If you're playing Apex Legends on Switch, turn cross-play off

Wattson the screen?

Well, the Apex Legends port for Switch is finally here, and sadly it's not a particularly pleasant experience. Muddy visuals, frame-rate problems and cross-play issues abound: and that's just in docked mode.

Over the past few days I've been playing Apex on my Switch, primarily docked using Joy-Cons, and I've spent most of it wishing I was playing on any other platform. For me, the main problem is the visuals - everything feels incredibly blurry, ranging from skin textures to enemy outlines. On Switch, Apex officially targets a resolution of 720p in docked and 576p in handheld, with a frame-rate of 30FPS in both. Yet even without an FPS counter it's obvious that the game is frequently running below 30FPS, with significant frame-rate dips during gunfights. Not so great when you're being shot at. I initially thought the frame-rate and blurriness problems might be limited to handheld, but sadly the docked mode doesn't fare much better. I'll be interested to hear what Digital Foundry has to say about this, so stay tuned for their verdict.

Apex Legends Nintendo Switch Gameplay Trailer

The other key problem with the Switch port is that Apex - a game known for its fast pace, snappy shooting and movement - really doesn't translate all that well to Switch Joy-Cons. The default settings make aiming feel wild and uncontrolled, with players resorting to strafing and shooting in a straight line (more than usual). It creates some fairly comic moments, but perhaps not the shooting experience you'd normally expect from Apex. Navigating inventory menus with a cursor can be slow and awkward (seemingly more so than on other consoles), while sliding and jumping feels difficult. There were always going to be compromises when porting this game, but it's a shame that the zippy feel of Apex has been lost in the process. This is definitely a game for the Switch Pro controller, if you have one.

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Screenshots taken on Switch in handheld. Spot the Gibby in the left image.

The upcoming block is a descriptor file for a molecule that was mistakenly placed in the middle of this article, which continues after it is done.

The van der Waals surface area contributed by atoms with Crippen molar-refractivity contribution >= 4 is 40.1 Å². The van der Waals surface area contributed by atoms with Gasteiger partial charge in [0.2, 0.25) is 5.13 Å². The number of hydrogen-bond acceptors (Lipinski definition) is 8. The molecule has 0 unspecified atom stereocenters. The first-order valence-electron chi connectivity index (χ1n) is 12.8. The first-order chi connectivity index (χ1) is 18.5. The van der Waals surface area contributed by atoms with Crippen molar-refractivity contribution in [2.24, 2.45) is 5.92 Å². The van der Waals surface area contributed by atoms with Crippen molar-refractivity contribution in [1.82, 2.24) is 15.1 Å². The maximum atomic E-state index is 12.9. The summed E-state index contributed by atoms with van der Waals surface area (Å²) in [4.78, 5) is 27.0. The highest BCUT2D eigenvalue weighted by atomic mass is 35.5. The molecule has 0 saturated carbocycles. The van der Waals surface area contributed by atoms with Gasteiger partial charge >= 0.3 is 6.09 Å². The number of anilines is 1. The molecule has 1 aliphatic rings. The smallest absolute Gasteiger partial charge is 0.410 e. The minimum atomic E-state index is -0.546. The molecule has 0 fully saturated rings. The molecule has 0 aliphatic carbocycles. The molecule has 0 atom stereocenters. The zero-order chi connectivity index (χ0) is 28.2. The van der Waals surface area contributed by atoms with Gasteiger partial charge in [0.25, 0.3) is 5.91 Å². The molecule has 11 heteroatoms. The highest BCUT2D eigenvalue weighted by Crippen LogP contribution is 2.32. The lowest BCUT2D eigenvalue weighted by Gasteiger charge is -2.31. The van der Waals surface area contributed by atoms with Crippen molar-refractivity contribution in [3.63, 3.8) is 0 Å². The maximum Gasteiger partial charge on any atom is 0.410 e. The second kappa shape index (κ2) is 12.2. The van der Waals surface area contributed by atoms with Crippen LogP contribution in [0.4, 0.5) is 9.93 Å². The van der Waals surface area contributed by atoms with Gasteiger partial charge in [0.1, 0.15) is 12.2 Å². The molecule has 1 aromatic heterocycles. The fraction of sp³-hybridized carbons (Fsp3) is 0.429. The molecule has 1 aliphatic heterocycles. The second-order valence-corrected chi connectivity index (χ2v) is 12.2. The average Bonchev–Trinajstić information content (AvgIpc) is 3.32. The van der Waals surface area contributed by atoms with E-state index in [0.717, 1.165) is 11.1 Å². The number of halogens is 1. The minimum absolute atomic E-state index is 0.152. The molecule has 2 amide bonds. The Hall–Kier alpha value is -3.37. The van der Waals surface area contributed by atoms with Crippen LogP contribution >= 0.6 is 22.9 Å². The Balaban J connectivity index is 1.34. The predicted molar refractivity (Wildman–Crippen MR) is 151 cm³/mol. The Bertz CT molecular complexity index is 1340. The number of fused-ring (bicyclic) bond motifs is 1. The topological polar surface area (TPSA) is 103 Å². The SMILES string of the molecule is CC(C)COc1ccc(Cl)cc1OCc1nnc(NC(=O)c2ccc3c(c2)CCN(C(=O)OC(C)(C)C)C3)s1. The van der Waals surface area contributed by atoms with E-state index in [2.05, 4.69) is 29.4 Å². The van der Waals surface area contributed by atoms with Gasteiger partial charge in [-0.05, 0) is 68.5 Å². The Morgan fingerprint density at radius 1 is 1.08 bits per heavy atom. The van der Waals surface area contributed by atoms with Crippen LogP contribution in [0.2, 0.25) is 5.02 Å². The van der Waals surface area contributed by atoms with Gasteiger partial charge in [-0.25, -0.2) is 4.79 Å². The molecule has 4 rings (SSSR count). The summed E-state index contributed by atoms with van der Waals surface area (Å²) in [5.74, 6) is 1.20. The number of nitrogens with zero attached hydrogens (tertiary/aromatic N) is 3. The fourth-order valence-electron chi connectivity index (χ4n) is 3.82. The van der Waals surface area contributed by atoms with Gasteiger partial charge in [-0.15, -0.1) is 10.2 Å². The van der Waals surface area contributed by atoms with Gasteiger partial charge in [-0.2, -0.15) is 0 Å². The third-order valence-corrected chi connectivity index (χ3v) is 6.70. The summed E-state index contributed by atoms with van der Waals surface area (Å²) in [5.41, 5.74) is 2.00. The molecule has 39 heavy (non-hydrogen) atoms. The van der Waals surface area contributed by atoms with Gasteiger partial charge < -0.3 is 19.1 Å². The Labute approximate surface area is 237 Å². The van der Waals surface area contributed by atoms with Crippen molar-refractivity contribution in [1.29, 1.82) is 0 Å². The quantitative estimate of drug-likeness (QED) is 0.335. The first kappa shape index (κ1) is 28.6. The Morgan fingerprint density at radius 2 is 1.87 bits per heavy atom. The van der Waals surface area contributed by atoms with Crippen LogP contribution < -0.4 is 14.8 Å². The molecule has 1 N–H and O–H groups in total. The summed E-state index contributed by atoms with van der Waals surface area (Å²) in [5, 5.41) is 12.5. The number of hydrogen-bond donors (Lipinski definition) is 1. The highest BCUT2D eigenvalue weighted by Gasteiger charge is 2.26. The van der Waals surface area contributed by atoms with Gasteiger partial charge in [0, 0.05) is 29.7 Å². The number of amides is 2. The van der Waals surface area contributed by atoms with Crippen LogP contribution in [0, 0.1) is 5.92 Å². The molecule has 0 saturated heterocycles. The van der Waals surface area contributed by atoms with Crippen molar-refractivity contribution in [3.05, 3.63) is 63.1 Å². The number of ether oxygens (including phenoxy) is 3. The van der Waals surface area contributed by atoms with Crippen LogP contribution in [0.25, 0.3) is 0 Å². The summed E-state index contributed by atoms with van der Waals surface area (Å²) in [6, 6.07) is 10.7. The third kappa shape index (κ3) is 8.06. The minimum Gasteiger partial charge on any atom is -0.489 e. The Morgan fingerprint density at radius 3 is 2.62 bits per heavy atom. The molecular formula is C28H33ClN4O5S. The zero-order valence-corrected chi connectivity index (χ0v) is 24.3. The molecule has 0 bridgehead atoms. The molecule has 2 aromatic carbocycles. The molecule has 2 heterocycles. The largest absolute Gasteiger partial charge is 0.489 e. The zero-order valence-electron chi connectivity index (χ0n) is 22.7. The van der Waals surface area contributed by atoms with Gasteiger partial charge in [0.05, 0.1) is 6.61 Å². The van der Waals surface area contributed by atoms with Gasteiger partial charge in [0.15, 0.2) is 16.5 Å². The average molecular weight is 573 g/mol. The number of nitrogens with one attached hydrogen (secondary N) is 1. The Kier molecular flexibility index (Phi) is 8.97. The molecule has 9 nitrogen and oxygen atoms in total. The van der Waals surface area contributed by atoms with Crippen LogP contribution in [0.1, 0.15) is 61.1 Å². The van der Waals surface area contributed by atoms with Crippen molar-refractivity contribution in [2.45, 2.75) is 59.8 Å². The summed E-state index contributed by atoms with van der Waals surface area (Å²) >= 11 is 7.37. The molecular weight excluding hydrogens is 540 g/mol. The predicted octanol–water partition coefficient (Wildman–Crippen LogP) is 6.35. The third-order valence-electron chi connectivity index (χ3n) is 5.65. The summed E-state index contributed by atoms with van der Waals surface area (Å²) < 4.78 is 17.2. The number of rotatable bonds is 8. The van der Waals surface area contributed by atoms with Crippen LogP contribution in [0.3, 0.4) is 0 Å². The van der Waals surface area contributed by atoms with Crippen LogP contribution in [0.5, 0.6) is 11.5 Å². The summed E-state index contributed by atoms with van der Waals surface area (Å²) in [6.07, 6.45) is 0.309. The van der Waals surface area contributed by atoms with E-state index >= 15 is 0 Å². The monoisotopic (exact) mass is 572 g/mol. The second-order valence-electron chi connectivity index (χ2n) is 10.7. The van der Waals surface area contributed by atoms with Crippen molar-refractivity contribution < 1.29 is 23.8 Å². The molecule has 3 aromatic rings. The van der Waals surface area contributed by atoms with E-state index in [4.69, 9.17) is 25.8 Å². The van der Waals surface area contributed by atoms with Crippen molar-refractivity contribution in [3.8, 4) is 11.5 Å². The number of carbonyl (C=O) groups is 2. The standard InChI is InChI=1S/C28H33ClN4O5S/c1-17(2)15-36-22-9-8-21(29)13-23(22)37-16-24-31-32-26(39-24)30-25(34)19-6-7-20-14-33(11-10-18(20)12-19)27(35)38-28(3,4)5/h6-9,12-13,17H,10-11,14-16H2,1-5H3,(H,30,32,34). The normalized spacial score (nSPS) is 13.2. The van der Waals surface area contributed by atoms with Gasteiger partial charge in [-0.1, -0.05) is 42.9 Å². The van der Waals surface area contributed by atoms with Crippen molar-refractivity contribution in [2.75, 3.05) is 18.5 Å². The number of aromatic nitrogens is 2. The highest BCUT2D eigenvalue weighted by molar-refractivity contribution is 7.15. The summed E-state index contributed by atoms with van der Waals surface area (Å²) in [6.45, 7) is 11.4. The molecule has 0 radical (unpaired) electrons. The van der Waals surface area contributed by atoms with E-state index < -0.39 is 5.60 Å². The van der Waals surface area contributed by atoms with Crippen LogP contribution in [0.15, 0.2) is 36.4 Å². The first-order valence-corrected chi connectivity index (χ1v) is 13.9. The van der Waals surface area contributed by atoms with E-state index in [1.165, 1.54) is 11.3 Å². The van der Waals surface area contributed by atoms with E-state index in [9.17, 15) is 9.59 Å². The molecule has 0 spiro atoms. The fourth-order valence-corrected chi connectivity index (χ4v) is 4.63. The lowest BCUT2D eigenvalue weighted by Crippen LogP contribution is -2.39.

Compounding these problems is the fact cross-play is enabled by default, putting Switch users at a real disadvantage to other platforms: just take a look at this Reddit post comparing what Switch players see versus those on Xbox. To be fair, with cross-play enabled Apex still largely grouped me with other Switch players, or at least those using controllers rather than mouse and keyboard. But there was a noticeable difference in quality between console players and the poor souls on Switch - you could tell just from someone's movement which platform they were using. On one occasion my entire squad of Switch players got slapped down by a single controller user, which was somewhat demotivating.

Thankfully, there's an option to disable cross-play tucked away in the gameplay settings. The queue times - although longer - weren't as bad as I had feared, with the longest queue taking about 30 seconds and the shortest a zippy 13 seconds. Then at least you know you're on a level playing field.

The lack of cross-progression may also be a bit of a sticking point for veteran Apex players: the loss of cosmetics and badges is mildly irritating, but the fact you have to re-unlock all the legends (or speed things up by paying) is a real annoyance. If you want to buy the battle pass, too, progression won't be shared between Apex accounts. This is a problem across all versions of the game, and Respawn is working on eventually introducing cross-progression - although director Chad Grenier told Nintendo Life the studio is still "a ways out from being able to offer that".

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It's worth noting there's a bug in training that prevents you placing Lifeline's care package unless you move very far back (a bit of a problem seeing as it stops you progressing to the actual game). Keep moving around until you find the spot.

In some ways, it's remarkable that Apex Legends is running on Switch at all: large multiplayers are challenging to port at the best of times, and it sounds like Respawn and Panic Button had to build support from the ground-up for Apex Legends' engine on Switch. And, after all, this is a free-to-play game, so at least you can try it out before spending money on a battle pass. But I doubt that anyone who normally plays Apex on PC or console is going to play for long on Switch: it's a real climb-down from the pacy gameplay that defines this battle royale. I don't think anyone was expecting stellar performance on Switch, but the problems were significant enough to put me off playing entirely. It's there for Switch-only players, and it's a bit of fun as a novelty, but I don't think I'll be taking this battle royale on the go with me anytime soon.

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About the author

Emma Kent

Emma Kent

Contributor  |  GoneEFK

A former Eurogamer intern and reporter, Emma loves delving into communities and modding scenes in search of the weird and wonderful. Oh, and be prepared for puns. Lots of horrible puns.

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